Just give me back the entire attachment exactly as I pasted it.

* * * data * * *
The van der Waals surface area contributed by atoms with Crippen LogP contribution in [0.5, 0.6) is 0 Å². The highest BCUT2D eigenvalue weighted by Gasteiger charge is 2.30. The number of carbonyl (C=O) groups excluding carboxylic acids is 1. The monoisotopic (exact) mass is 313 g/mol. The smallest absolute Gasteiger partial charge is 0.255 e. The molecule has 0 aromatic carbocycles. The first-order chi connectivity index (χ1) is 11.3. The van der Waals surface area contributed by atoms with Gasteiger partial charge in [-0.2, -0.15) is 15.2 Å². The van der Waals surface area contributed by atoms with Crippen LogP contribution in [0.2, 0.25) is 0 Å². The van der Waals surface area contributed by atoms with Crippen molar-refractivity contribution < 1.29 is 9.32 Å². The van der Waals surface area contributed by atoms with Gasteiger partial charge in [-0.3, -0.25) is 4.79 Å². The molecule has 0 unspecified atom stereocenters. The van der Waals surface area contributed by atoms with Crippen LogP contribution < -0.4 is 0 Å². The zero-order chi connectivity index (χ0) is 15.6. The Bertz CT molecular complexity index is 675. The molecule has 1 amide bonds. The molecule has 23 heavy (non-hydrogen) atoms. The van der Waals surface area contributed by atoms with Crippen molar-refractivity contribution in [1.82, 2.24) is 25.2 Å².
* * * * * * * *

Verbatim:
The van der Waals surface area contributed by atoms with Crippen LogP contribution in [0.5, 0.6) is 0 Å². The highest BCUT2D eigenvalue weighted by Gasteiger charge is 2.30. The number of carbonyl (C=O) groups excluding carboxylic acids is 1. The monoisotopic (exact) mass is 313 g/mol. The smallest absolute Gasteiger partial charge is 0.255 e. The molecule has 0 aromatic carbocycles. The first-order chi connectivity index (χ1) is 11.3. The van der Waals surface area contributed by atoms with Gasteiger partial charge in [-0.2, -0.15) is 15.2 Å². The van der Waals surface area contributed by atoms with Crippen LogP contribution in [0.2, 0.25) is 0 Å². The van der Waals surface area contributed by atoms with Crippen molar-refractivity contribution < 1.29 is 9.32 Å². The van der Waals surface area contributed by atoms with Gasteiger partial charge in [-0.3, -0.25) is 4.79 Å². The molecule has 0 unspecified atom stereocenters. The van der Waals surface area contributed by atoms with Crippen LogP contribution < -0.4 is 0 Å². The zero-order chi connectivity index (χ0) is 15.6. The Bertz CT molecular complexity index is 675. The molecule has 1 amide bonds. The molecule has 23 heavy (non-hydrogen) atoms. The van der Waals surface area contributed by atoms with Crippen molar-refractivity contribution in [1.82, 2.24) is 25.2 Å².